Sawdust and Threads

by Laurie Ingram, Material And Visual Culture, UCL

Sawdust and Threads is a residency and exhibition programme that takes de-accessioned museum objects as its material. Artist Caroline Wright has undertaken residencies at three different museum collections and selected objects that have been de-accessioned. For Sawdust and Threads, Caroline has made detailed drawings of each of these objects that are then carefully and painstakingly deconstructed. The drawings, as well as the objects from the different collections, accompany the artist in the space where the process of deconstruction unfolds. The project poses questions around the nature of museum collections. Who owns these objects and how is the value of an object defined? Is value being removed or re-ascribed during this process of deconstruction? The project was conceived by artist Caroline Wright and Norwich Castle in partnership with the Polar Museum in Cambridge and UCL Museums and Collections.” (exhibition blurb)

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UCL Ethnography Collections donated an empty wooden box, once used to house lantern slides that are now housed in archival paper boxes, and duplicate lantern slides. These objects are currently considered redundant because of the growth of conservation principles and digitisation as epistemologies within this teaching collection.

From their primary use to museum display to storage, some objects eventually find themselves fated to become de-accessioned for one reason or another. A fascinating approach by the ‘Sawdust and Threads’ exhibition has posited another stage to this process of disposal. This new stage extends the value of unwanted objects, which are recorded in pencil sketches before being carefully disassembled by hand and displayed in their own disarray. This process can reveal new or lost information about these objects, showing how objects can illuminate their own histories.

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Members of the Material & Visual Culture MA programme had the opportunity to meet and talk with the artist and curator of this exhibition, which could also be described as an art performance. Walking into the exhibit, a large ball made of woven wicker covered with chipping black paint dominates the space. It is in the process of being taken apart by the artist, Caroline Wright, who explains the story that exists within this object. This wicker ball would have been placed on a ship and when raised on a mast would have signalled danger. The black paint itself suggests that the ball could have belonged to a ship made for polar expedition, as its colour would contrast with the white surroundings. Caroline has begun to dismantle the ball, with strands of wicker lying in wavy circles beneath her desk.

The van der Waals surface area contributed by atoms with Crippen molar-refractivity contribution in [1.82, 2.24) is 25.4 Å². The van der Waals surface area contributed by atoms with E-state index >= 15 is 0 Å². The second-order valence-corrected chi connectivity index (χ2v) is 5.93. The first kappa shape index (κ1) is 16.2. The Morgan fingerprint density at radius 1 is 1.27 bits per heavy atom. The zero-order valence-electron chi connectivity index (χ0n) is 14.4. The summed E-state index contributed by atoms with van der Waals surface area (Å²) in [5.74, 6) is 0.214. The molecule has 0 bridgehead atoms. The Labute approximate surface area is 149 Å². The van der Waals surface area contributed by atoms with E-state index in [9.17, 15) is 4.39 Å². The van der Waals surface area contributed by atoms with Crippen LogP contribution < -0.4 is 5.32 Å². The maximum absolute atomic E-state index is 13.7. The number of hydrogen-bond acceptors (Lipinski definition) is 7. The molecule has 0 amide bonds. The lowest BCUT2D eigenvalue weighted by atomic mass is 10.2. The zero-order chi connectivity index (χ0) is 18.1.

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As well as this, she demonstrates an object in its final stage of dismantling – a wooden medical box that has been taken apart and sanded down to reveal beautifully red sawdust that, once bagged, is soft enough to rest one’s head. Using only handtools, Caroline’s physical efforts have illuminated these new material properties of the wooden box. It is a treasure to discover that the sawdust retains such vibrant colour, suggesting that it was not just varnish after all, but the substance of the wood itself.

Before disassembling, Caroline pencil-draws the objects in their final moments of wholeness, and explains that this allows her greater insight into the lives of these disused objects. The visual medium of drawing allows for a certain personal connection to the object that photography alone can miss. The close observation and attention to form allows the artist to explore the object in an intimate way. For example, her sketching has revealed the subtle creases on a deflated rubber bedpan; alluding to how this object may have once been stored, perhaps folded away in a drawer.


This thought-provoking exhibition reveals a hidden step in the life of museum objects. While museums take great care in de-accessioning objects, ‘Sawdust and Threads’ demonstrates that even objects deemed no longer necessary still have much to tell us about themselves. Despite encountering these objects with little information, and by exploring their material form through artistic expression, it becomes possible to redeem qualities of value that could have otherwise been overlooked. The deconstruction of these objects, while irreversible, becomes a part of a creative process that further pieces together their pasts and fleshes out the narratives of their lives.